Vervet monkey rescued by a civilian

2017-04-26 06:03
 Photo: suppliedBaby Irene before treatment.

Photo: suppliedBaby Irene before treatment.

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APRIL is the month of National Prevention of Cruelty to Animals, this story is an opportunity to emphasise the cruelty that animals experience at the hands of humans. On behalf of the Centre for Rehabilitation of Wildlife (Crow), we would like to give a big thank you and congratulations to everyone involved in the rescue of Baby Irene.

Baby Irene, a vervet monkey, sustained severe burn wounds to her feet due because of being dragged by a group of young boys along the hot tar.

Kevin Rundle, a man from Mtinzini, stopped to help Baby Irene after he saw her being dragged by the tail on Wednesday, March 15

Rundle, a builder by trade, witnessed the incident and stopped his car to save Baby Irene. After insisting that they let go of her the monkey ran into the bush and was only found the following morning at a dirt road nearby.

Baby Irene had severe burn wounds on both her feet and two puncture holes that were badly infected as well as she was also very dehydrated.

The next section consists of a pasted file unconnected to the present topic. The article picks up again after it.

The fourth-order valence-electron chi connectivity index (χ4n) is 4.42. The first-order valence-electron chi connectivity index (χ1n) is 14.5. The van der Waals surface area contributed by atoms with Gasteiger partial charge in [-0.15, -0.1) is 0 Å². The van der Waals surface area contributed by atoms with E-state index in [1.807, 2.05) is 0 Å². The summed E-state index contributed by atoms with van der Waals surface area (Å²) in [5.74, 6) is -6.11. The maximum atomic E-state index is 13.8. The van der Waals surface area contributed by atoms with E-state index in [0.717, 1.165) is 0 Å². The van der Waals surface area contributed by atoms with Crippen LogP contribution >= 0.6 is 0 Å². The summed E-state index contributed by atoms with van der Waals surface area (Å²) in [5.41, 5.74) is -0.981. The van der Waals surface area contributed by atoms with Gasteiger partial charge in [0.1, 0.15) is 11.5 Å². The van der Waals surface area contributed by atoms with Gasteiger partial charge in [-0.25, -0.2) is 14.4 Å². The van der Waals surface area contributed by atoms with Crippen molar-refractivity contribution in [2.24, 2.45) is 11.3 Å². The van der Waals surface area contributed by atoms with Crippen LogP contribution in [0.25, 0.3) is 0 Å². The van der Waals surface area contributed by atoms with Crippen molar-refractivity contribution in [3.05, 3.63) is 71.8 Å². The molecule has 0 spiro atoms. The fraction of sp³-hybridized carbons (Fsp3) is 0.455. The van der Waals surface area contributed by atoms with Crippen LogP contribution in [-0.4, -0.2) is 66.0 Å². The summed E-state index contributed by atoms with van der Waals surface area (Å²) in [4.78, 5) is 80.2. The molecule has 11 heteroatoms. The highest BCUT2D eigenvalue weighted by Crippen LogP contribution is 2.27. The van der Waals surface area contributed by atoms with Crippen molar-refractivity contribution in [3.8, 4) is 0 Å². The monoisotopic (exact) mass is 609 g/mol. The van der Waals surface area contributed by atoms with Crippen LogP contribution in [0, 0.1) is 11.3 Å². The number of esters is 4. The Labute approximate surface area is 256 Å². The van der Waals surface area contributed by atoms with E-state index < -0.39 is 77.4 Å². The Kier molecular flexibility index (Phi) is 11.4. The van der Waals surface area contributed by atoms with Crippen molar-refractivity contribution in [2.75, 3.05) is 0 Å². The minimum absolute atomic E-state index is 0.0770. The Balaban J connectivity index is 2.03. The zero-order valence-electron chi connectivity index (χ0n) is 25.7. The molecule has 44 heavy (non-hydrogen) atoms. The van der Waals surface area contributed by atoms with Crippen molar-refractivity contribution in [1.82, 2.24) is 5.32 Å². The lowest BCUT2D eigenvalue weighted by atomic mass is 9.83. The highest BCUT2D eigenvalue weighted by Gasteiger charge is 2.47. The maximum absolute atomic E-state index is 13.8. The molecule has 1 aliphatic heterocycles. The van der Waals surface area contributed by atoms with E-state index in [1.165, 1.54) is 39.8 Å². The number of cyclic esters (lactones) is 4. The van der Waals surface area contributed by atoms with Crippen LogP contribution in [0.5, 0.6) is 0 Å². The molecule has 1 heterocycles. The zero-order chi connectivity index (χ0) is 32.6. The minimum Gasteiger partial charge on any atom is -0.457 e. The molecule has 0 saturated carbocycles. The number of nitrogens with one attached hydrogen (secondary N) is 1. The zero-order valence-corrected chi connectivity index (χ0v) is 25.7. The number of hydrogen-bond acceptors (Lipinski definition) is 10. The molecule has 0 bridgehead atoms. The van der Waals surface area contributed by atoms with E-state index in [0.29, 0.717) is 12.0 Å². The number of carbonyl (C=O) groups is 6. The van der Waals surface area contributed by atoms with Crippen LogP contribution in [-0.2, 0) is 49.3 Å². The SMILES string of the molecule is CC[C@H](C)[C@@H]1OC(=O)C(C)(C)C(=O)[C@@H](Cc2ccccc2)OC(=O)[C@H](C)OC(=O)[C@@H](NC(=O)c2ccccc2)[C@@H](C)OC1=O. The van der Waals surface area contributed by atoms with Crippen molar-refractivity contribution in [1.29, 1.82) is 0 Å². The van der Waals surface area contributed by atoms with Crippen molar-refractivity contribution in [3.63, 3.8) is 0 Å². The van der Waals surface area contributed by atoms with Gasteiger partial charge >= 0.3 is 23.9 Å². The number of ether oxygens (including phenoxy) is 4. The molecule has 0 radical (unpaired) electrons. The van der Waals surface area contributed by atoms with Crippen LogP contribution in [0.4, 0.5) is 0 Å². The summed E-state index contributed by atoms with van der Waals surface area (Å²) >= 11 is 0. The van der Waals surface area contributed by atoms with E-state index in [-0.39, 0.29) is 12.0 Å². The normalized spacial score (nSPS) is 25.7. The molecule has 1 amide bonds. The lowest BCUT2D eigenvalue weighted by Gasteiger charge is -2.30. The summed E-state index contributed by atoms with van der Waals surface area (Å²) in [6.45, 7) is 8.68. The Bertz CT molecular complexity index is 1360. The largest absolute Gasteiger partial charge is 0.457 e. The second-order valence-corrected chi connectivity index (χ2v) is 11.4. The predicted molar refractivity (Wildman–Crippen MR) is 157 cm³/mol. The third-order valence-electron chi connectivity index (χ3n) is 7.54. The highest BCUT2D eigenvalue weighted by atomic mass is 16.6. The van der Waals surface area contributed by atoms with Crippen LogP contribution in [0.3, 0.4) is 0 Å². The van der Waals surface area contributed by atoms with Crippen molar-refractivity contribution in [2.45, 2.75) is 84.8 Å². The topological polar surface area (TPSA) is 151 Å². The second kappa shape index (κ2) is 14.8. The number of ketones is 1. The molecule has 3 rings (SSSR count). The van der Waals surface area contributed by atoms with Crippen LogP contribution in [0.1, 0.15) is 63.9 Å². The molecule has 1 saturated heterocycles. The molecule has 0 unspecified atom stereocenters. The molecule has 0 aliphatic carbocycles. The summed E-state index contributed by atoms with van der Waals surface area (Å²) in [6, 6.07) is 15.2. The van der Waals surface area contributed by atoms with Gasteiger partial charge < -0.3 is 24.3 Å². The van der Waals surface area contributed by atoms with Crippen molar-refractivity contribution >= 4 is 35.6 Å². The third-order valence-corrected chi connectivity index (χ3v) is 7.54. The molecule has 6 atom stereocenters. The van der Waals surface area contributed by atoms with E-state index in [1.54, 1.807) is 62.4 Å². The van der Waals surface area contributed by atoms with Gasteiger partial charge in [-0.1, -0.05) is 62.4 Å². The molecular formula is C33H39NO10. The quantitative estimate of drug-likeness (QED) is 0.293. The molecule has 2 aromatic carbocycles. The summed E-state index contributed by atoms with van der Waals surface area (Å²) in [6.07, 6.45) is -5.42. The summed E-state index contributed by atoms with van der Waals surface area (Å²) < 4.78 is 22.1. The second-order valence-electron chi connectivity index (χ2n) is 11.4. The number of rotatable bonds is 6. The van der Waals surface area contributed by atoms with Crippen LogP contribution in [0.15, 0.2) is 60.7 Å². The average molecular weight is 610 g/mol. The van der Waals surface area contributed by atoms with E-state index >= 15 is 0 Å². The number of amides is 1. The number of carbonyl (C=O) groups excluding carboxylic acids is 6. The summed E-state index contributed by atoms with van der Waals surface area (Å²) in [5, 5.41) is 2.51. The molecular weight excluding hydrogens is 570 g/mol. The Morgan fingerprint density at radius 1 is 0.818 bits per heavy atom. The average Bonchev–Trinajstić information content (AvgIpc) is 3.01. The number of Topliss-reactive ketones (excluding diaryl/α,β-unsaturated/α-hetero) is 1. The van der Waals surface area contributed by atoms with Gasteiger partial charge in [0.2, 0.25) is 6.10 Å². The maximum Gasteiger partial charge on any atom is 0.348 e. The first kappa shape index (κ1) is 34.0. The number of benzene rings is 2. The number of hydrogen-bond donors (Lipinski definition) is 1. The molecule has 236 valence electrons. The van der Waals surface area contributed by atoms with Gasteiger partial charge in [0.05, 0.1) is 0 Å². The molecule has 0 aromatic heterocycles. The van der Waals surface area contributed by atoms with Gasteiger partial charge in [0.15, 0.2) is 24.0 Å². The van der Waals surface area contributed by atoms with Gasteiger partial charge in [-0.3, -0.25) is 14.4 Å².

Her wounds were treated by applying burn ointment and changing the bandages three times a day.

After spending 10 days in ICU at Crow, Baby Irene is now moving around and doing much better. She will be kept in a separate enclosure until she is strong enough to join the rest of the nursery group of eight babies.

Baby Irene, about three-and-a-half months old, is named after our Empangeni depot, Irene Liversage who rushed this little one to Dr Geoff from Empangeni Veterinary Hospital where she was treated until she arrived at Crow.

“The monkey was so badly injured, that she went up to Kevin in order for him to help her,” said Liversage.

Crow is the only wildlife rehabilitation centre in Durban registered to work with all types of indigenous wildlife found in KZN. Every year Crow rescues, rehabilitates and releases over 3 000 orphaned, injured and displaced wild animals.

As a registered non-profit organisation, Crow is reliant on donations from the public. For queries and more information, contact Crow’s marketing and communications officer, Paul Hoyte on 031 462 1127 or

- Supplied.


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